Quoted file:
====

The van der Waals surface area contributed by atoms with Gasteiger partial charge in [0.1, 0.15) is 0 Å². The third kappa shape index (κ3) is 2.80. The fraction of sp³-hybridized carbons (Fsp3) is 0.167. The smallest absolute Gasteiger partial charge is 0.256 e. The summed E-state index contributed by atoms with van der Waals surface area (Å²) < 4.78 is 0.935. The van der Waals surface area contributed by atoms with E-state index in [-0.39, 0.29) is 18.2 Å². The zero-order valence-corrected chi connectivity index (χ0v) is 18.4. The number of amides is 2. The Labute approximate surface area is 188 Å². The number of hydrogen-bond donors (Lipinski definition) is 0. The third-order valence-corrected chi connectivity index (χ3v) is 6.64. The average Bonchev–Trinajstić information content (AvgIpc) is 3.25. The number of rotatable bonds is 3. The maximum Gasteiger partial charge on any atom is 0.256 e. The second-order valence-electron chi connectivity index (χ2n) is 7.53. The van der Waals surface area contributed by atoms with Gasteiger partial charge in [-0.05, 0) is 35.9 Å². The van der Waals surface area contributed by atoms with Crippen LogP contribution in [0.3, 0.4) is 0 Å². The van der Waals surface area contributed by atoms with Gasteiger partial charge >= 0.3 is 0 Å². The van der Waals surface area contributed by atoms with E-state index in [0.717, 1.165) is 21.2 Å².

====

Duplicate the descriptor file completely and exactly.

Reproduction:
The van der Waals surface area contributed by atoms with Gasteiger partial charge in [0.1, 0.15) is 0 Å². The third kappa shape index (κ3) is 2.80. The fraction of sp³-hybridized carbons (Fsp3) is 0.167. The smallest absolute Gasteiger partial charge is 0.256 e. The summed E-state index contributed by atoms with van der Waals surface area (Å²) < 4.78 is 0.935. The van der Waals surface area contributed by atoms with E-state index in [-0.39, 0.29) is 18.2 Å². The zero-order valence-corrected chi connectivity index (χ0v) is 18.4. The number of amides is 2. The Labute approximate surface area is 188 Å². The number of hydrogen-bond donors (Lipinski definition) is 0. The third-order valence-corrected chi connectivity index (χ3v) is 6.64. The average Bonchev–Trinajstić information content (AvgIpc) is 3.25. The number of rotatable bonds is 3. The maximum Gasteiger partial charge on any atom is 0.256 e. The second-order valence-electron chi connectivity index (χ2n) is 7.53. The van der Waals surface area contributed by atoms with Gasteiger partial charge in [-0.05, 0) is 35.9 Å². The van der Waals surface area contributed by atoms with Crippen LogP contribution in [0.3, 0.4) is 0 Å². The van der Waals surface area contributed by atoms with Gasteiger partial charge >= 0.3 is 0 Å². The van der Waals surface area contributed by atoms with E-state index in [0.717, 1.165) is 21.2 Å².